It’s definitely common cold season (ganmao, in Chinese). So, in this deeply cold week in Beijing, it’s a good time to review what treatments actually work for the common cold.
The New York Times has a nice review today (Patient Money – Tips to Treat a Cold or Flu, With Your Wallet in Mind) of treatments for the common cold. I’ve mentioned a lot of this before, but this is a nice review for everyone. The unfortunate truth is that people spend a lot of money on over-the-counter medicines which work poorly, if at all. And one other major point, which many people still need to understand, is that antibiotics have no use against the common cold, which is caused by a virus and not a bacteria. Fortunately, there are some easy (and free) ways to fight it off:
So, what does work? While few, if any, medicines can shorten the duration of a cold, some can help reduce the onerous symptoms of upper respiratory infections. Nasal sprays shrink swollen blood vessels and relieve stuffy noses, though the relief is temporary and you should not use spray for more than three days.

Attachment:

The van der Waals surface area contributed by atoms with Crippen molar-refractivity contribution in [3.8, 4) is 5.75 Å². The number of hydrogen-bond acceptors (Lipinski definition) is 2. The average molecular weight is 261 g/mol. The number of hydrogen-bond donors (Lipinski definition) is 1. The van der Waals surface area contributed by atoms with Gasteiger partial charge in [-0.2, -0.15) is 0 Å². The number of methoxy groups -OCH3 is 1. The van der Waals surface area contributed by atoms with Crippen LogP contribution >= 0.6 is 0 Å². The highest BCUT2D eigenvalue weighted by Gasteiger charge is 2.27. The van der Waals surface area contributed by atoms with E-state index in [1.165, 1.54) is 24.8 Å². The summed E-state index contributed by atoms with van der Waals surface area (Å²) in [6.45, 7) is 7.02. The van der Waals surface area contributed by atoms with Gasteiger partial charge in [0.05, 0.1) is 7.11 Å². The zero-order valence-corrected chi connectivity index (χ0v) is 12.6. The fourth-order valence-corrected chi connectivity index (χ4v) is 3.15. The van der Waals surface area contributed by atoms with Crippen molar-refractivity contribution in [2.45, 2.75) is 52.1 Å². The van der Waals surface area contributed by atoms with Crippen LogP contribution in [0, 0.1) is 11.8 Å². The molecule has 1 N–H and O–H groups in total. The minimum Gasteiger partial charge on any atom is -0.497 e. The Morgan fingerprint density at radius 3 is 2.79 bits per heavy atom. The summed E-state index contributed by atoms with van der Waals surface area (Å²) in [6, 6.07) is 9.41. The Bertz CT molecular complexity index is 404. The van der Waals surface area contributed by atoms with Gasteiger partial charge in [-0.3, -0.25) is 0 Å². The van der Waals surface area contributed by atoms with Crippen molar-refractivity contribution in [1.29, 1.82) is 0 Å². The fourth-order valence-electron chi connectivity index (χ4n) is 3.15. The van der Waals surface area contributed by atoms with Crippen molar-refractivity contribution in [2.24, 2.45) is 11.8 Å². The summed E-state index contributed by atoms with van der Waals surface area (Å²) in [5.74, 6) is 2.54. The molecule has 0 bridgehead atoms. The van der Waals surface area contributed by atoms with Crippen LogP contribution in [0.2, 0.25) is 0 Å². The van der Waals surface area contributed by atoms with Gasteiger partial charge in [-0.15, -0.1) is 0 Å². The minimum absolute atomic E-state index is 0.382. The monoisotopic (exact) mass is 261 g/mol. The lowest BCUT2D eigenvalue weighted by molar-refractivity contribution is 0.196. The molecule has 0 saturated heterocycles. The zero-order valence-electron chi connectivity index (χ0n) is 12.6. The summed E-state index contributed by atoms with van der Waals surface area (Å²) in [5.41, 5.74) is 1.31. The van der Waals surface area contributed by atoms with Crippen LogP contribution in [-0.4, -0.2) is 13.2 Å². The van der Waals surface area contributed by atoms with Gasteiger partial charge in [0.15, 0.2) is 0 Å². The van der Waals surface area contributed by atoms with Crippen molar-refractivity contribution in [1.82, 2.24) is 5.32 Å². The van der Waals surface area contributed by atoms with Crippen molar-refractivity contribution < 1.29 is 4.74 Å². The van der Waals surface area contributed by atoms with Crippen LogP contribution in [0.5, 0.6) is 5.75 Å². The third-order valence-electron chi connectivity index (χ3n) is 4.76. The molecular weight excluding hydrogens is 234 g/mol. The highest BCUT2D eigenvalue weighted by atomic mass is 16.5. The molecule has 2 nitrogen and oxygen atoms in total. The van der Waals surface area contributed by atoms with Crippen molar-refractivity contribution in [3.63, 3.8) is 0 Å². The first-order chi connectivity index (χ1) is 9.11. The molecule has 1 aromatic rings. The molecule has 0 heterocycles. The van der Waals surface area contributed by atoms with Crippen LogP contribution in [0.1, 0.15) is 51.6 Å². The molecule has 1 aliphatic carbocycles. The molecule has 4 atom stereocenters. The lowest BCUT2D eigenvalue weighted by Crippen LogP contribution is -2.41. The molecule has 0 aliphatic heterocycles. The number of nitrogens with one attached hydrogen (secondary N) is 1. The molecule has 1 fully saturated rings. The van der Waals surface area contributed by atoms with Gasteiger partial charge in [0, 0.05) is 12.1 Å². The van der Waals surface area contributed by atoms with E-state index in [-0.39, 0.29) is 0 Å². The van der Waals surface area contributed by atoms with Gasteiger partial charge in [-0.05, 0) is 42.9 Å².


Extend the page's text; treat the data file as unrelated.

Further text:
Acetaminophen and ibuprofen can reduce fevers and body aches. Rinsing your nasal passages with a saline solution or breathing steam can help loosen mucous and increase nasal secretions, which can help to prevent a secondary sinus infection. Humidifiers and hot showers also help. Drinking warm liquids like tea has been shown to reduce a variety of cold and flu symptoms.
And don’t forget chicken soup. The age-old remedy, as you’ve no doubt heard, actually does help to reduce the symptoms of the common cold.
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